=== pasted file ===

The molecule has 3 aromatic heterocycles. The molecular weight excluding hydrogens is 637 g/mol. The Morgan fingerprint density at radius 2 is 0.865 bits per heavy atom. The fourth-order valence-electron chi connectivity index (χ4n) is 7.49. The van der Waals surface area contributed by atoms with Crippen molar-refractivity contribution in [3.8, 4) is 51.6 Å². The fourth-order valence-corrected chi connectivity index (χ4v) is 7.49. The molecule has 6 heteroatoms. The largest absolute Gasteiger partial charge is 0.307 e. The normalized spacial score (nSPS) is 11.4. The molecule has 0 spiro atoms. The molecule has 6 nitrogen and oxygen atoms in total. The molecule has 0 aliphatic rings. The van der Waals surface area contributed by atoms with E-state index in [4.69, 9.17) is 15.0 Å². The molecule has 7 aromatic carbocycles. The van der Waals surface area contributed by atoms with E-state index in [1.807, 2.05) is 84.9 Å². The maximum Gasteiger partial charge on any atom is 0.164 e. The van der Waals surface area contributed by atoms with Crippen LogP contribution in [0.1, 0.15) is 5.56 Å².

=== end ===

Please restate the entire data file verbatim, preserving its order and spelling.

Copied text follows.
The molecule has 3 aromatic heterocycles. The molecular weight excluding hydrogens is 637 g/mol. The Morgan fingerprint density at radius 2 is 0.865 bits per heavy atom. The fourth-order valence-electron chi connectivity index (χ4n) is 7.49. The van der Waals surface area contributed by atoms with Crippen molar-refractivity contribution in [3.8, 4) is 51.6 Å². The fourth-order valence-corrected chi connectivity index (χ4v) is 7.49. The molecule has 6 heteroatoms. The largest absolute Gasteiger partial charge is 0.307 e. The normalized spacial score (nSPS) is 11.4. The molecule has 0 spiro atoms. The molecule has 6 nitrogen and oxygen atoms in total. The molecule has 0 aliphatic rings. The van der Waals surface area contributed by atoms with E-state index in [4.69, 9.17) is 15.0 Å². The molecule has 7 aromatic carbocycles. The van der Waals surface area contributed by atoms with E-state index in [1.807, 2.05) is 84.9 Å². The maximum Gasteiger partial charge on any atom is 0.164 e. The van der Waals surface area contributed by atoms with Crippen LogP contribution in [0.1, 0.15) is 5.56 Å².